In this case, “The checks should be coming in the next few weeks,” he said. Residents will then have 120 days to deposit the money. After that, any unclaimed money, if less than $100,000, will be split evenly between two local nonprofits: the ST-PCV Tenants Association and the Peter Stuyvesant Little League.
According to Garodnick, there are 1,973 people who are eligible for the payout, which would make the average check around $228. This time, no one has to file any paperwork to get their damages.
“This was a big tenant win for our community and for the city,” said Garodnick, who was a member of the “Roberts” class action suit. “I am glad that those who were harmed continue to see compensation.”
Lawyers for tenants said there were over 27,000 tenants and former tenants who were awarded damages from former landlords Tishman Speyer and Met Life. The damages were 100 percent of what the tenants overpaid based on calculations from a very complicated settlement formula, minus 30 percent for legal fees and other fees.
Assemblyman Brian Kavanagh and Councilwoman Rosie Mendez have both recently left their longtime offices, which were located at a building at the southwest corner of First Avenue and 14th Street. The building has been getting slowly cleared of its commercial tenants, with Mendez leaving a few weeks after Kavanagh. He and Mendez are both temporarily working at their legislative office building at 250 Broadway, near City Hall. Kavanagh said he is still looking for a new permanent space within the district, which runs from Delancey Street to the United Nations building, but plans to stay in the same neighborhood.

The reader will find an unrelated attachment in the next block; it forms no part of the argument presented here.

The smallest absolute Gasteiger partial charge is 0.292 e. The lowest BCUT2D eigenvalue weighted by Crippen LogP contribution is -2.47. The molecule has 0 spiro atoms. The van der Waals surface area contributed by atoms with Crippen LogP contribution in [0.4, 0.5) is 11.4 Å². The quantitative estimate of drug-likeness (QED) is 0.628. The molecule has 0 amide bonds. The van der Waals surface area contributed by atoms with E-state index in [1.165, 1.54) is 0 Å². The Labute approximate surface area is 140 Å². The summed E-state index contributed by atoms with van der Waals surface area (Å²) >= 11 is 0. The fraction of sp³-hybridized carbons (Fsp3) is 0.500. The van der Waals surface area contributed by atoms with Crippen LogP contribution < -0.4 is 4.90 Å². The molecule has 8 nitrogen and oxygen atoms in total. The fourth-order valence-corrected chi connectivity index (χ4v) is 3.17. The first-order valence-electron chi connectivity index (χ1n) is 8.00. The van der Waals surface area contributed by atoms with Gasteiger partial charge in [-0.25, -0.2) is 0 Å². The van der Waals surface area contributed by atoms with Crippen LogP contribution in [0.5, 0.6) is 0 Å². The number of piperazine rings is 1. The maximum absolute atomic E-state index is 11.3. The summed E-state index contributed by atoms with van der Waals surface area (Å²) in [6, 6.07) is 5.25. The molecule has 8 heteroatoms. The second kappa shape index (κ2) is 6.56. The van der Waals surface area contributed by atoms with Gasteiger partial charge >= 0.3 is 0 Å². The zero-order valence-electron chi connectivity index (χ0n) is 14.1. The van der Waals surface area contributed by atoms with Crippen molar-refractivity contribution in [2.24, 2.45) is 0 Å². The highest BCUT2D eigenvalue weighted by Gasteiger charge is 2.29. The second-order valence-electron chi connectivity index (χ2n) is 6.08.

News of the exodus was announced by Mendez to constituents via email.
“This suite on the fifth floor has served constituents of Council District 2 for over two decades and the displacement is sad news to Team Rosie,” she said. “As the exhausting search for affordable space within the boundaries of the district continues, we will be sure to keep you updated when we relocate.”